Estimating a firm’s market value of common equity (MVE) at a given point in time is something that a finance researcher does quite often. It can be surprisingly hard using only the two commonly available datasets for financial and stock information, CRSP and Compustat.
The most foolproof way is to use the prcc_f and csho fields in Compustat Fundamentals Annual file (or their counterparts prccq and cshoq), which are the closing stock price and the number of shares outstanding (in millions of shares) on the balance sheet date.
For example, here are the values and corresponding market value of equity for Apple, Berkshire Hathaway and the New York Times Company on the latest datadate in my local copy of Compustat:
|New York Times Co.
I can tell you that these numbers are, at least in my opinion, correct. This method is fine if you happen to need MVE on the annual balance sheet date, or the quarterly balance sheet date for firms that are in the Fundamentals Quarterly file, but what if you need MVE at the end of a different month or some arbitrary date? For example, you may want to construct portfolios sorted by book-to-market, and since accounting information is not released on datadate, you want to make sure you are not using information that is not available to outsider investors.
The simplest way is, of course, to look in the CRSP Monthly (or Daily) Stock File. The PERMNO for Apple common stock is 14593, so we could multiply abs(prc) (because bid/ask midpoint prices are reported as negative numbers in CRSP, don’t forget that!) and shrout, shares outstanding in thousands. For Apple on 2010-09-30, this gives us 283.75×915,970=$259.9 billion, the same result as Compustat.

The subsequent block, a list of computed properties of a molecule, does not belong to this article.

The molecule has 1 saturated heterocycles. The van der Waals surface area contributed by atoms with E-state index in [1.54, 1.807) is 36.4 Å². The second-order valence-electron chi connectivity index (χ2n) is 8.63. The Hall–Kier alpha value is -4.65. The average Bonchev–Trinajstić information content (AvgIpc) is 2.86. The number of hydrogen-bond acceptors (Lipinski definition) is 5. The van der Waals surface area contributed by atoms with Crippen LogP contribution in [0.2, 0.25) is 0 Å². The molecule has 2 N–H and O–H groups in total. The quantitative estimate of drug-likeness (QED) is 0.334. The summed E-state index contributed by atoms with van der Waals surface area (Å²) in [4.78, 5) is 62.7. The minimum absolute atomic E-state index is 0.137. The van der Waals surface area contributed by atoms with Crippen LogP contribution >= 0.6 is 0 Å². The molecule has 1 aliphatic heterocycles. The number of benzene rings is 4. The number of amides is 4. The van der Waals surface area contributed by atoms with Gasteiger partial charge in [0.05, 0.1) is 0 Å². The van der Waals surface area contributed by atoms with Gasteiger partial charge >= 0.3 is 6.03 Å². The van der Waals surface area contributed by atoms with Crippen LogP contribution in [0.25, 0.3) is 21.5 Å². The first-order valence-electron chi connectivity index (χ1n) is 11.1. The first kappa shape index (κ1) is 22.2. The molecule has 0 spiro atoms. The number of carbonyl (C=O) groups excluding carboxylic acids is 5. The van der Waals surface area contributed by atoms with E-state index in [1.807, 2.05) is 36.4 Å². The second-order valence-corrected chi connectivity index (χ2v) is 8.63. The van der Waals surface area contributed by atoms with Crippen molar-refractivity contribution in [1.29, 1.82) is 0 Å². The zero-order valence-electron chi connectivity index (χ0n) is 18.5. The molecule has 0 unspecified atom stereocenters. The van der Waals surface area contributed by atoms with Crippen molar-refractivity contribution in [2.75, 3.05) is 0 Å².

What about Berkshire Hathaway? Remember that Berkshire Hathaway has two share classes traded on the New York Stock Exchange, A shares (PERMNO 17778) and B shares (PERMNO 83443). We simply have to multiply price and shares outstanding for each class and sum them. The generic way to do this is to start with a PERMCO, get every security that has share code 10 or 11 (common stock), and multiply price with shares outstanding. Here’s sample SAS code for this, in this case hard coded for Berkshire, but you can figure out how to merge with a separate list of PERMCOs and dates (and properly use
sum(abs(prc)*shrout/1000) as mve
'31DEC2009'd ge namedt and '31DEC2009'd le nameendt
and shrcd in (10, 11)
and n.permno = m.permno
and n.permco = 540
and m.date = '31DEC2009'd;
How come we had to use 4 different figures to calculate Berkshire’s market value using CRSP data, and only two figures with Compustat data? This is because csho and prcc_f are stated in terms of only a single class of stock. Berkshire Hathaway had 1.552 million class A equivalent shares outstanding, weighted by the relative economic interest of the different share classes, a number that the poorly paid S&P research assistants probably found in Item 6, “Class A equivalent common shares outstanding, in thousands” in the Berkshire 10-K. (Some companies make this a lot harder to find, especially on the balance sheet date rather than reporting date.)
Now if you do this for the Times Company on 2009-12-31, you would find only one share class on CRSP, PERMNO 47466, and a market value of 12.36×143,715=$1,776 million. This is almost $10 million less than what Compustat has. What happened?
If you looked very closely at the CRSP names file, you would notice that PERMNO 47466 represents class A common stock. Some companies have only a single class of common stock that is still designated class A, but the Times Company has a separate class B that is not traded on any exchange and is not on the CRSP tape.
So how do we estimate MVE for the Times Company at the end of January 2010, which is not in Compustat? My solution is to multiply the CRSP market value with the last known ratio of Compustat to CRSP market value. This ratio was 1,786/1,776=1.0056. CRSP market value on 2010-01-29 was 12.92×143,715=$1,858 million. Multiplied with our ratio, this gives an estimate of total market value of equity of $1,867 million. This estimate doesn’t account for the special voting rights of class B stock, but it is probably the best practical value we can assign to Times Company equity at market prices.
My adjustment may not be such a huge deal for the Times Company, but I can tell you that at the end of 2002, Ascent Media Group (PERMNO 88354, GVKEY 006948) had a total market value of equity, as implied by issues on CRSP, that was 11.7 times the market value of issues on the CRSP tape.